When you create a regular Linux live USB, you can install software, download files, make changes to the system, and so on, but all of these changes are lost after a reboot. A persistent live USB allows saving any changes you make to the live system, so they are still present the next time you boot to it.

Ventoy supports creating bootable USB drive with persistence support. Among the Linux distributions for which Ventoy supports persistence are Ubuntu, MX Linux, Linux Mint, Elementary OS and Zorin OS, although more probably work, but haven’t been tested. Generally, any Linux distribution based on Ubuntu should work.

The following instructions assume you’ve already downloaded, extracted and installed Ventoy on an USB device (see the instructions above). It’s worth noting that this requires the CreatePersistentImg.sh script, only available with the Ventoy Linux download (there’s no similar solution available with Ventoy for Windows).

1. Create a persistent image file

To create a persistent bootable USB drive, the first step is to create the backend image file. This is a simple disk image with a label. You can use the CreatePersistentImg.sh script, available in the folder where you’ve extracted Ventoy for Linux, to create this image file.

Open a terminal, navigate to the folder where you’ve extracted Ventoy (which should contain the CreatePersistentImg.sh script), and run this command to create an image file with the size of 4 GB:

sudo ./CreatePersistentImg.sh -s 4096

This creates a 4 GB EXT4 image file with a default label of casper-rw. 4096 represents the size of the image file in MB, if you want to increase or descrease the size, change this number.

You can see all the available options by running:

./CreatePersistentImg.sh --help

2. Copy the persistent image file to the USB drive

The created image file is called persistence.img, and it should be available in the Ventoy folder (next to the CreatePersistentImg.sh script). Plug-in the USB stick on which you’ve installed Ventoy, and copy this persistence.img file to the USB drive.

3. Create a Ventoy json configuration file containing the paths to the ISO and persistence files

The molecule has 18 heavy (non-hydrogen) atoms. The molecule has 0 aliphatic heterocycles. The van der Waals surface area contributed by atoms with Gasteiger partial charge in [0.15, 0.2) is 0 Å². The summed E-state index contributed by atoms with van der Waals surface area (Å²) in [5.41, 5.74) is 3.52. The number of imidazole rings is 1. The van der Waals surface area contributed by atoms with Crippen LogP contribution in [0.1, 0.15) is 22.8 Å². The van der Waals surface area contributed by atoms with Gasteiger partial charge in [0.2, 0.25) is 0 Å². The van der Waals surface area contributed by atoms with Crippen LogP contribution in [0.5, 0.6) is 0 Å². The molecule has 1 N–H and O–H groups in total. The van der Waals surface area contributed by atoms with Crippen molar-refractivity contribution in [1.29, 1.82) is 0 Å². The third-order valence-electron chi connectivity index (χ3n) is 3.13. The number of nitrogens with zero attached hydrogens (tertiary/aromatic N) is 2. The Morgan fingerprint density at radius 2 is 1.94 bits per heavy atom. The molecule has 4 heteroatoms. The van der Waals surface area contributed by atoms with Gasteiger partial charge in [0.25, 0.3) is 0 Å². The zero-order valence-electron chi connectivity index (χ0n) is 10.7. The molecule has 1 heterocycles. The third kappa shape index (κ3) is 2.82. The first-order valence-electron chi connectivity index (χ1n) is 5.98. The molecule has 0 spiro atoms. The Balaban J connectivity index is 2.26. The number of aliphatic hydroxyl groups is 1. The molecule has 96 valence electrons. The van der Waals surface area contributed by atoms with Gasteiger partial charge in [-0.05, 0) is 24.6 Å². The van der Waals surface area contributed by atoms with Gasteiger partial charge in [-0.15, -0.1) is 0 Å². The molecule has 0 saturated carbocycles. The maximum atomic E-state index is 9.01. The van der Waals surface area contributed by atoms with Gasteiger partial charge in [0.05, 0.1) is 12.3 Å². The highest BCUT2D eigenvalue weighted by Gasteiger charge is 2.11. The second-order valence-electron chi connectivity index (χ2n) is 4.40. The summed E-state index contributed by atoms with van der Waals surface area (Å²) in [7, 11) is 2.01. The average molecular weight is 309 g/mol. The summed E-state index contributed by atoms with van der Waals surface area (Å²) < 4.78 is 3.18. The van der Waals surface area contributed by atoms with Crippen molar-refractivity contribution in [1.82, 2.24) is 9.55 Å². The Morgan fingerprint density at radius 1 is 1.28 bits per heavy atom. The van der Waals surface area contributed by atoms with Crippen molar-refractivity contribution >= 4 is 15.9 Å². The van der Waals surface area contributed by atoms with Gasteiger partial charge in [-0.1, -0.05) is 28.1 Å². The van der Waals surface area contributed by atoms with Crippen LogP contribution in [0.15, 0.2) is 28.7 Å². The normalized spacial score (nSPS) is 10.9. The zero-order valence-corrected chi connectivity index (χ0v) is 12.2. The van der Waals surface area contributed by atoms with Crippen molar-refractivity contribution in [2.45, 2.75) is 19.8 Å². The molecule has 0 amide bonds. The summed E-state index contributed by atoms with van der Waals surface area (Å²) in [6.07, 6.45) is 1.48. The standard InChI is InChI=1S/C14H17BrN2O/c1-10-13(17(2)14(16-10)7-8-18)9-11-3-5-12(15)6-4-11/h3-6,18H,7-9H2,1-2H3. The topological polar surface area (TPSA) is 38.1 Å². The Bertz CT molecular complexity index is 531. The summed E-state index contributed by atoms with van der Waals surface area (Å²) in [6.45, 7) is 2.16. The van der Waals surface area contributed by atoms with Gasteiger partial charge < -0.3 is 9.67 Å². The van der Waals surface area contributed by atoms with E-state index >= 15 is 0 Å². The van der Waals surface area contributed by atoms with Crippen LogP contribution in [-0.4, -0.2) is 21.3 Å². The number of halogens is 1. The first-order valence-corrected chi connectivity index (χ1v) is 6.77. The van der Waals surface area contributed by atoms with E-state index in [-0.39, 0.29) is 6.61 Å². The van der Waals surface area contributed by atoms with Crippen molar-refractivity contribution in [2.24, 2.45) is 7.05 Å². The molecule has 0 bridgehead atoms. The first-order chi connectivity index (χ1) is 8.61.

On the USB drive on which you’ve installed Ventoy, create a folder called ventoy. Inside this folder create a file called ventoy.json, and open this file with a text editor.

Inside the file, paste this:

{
    "persistence" : [
        {
            "image": "/ISO-file-name.iso",
            "backend": "/persistence.img"
        }
    ]
}

Replace ISO-file-name.iso with the ISO filename (and path if it’s not in the root of the USB), and persistence.img with the persistence image filename and path (in case you’ve changed the name and didn’t place it in the root of the USB).

For example, if you have an ISO called ubuntu-20.04-desktop-amd64.iso and a persistence image file called persistence.img, both placed in the root of the USB drive (in the lowest-level directory, the one that opens when you click on the USB drive icon), the ventoy.json file would look like this:

{
    "persistence" : [
        {
            "image": "/ISO-file-name.iso",
            "backend": "/persistence.img"
        }
    ]
}

You can add multiple ISO files with persistence if you wish, for example:

{
    "persistence" : [
        {
            "image": "/ISO-file-name.iso",
            "backend": "/persistence-ubuntu-20.04.img"
        },    
        {
            "image": "/linuxmint-19.3-xfce-64bit.iso",
            "backend": "/persistence-linux-mint-19.3.img"
        }
    ]
}

Make sure the paths and syntax are 100% correct. If you miss (or have an extra) comma for example, or if the paths are not correct, the persistence won’t work.

For more on this, see the Ventoy persistence documentation.

Ventoy bootable usb drive persistence

When you’re done, save the file and boot from this USB drive. After clicking on the ISO for which you’ve added persistence, you’ll see a menu that lets you boot with or without persistence, like shown in the screenshot above.

h/t: conductor on HN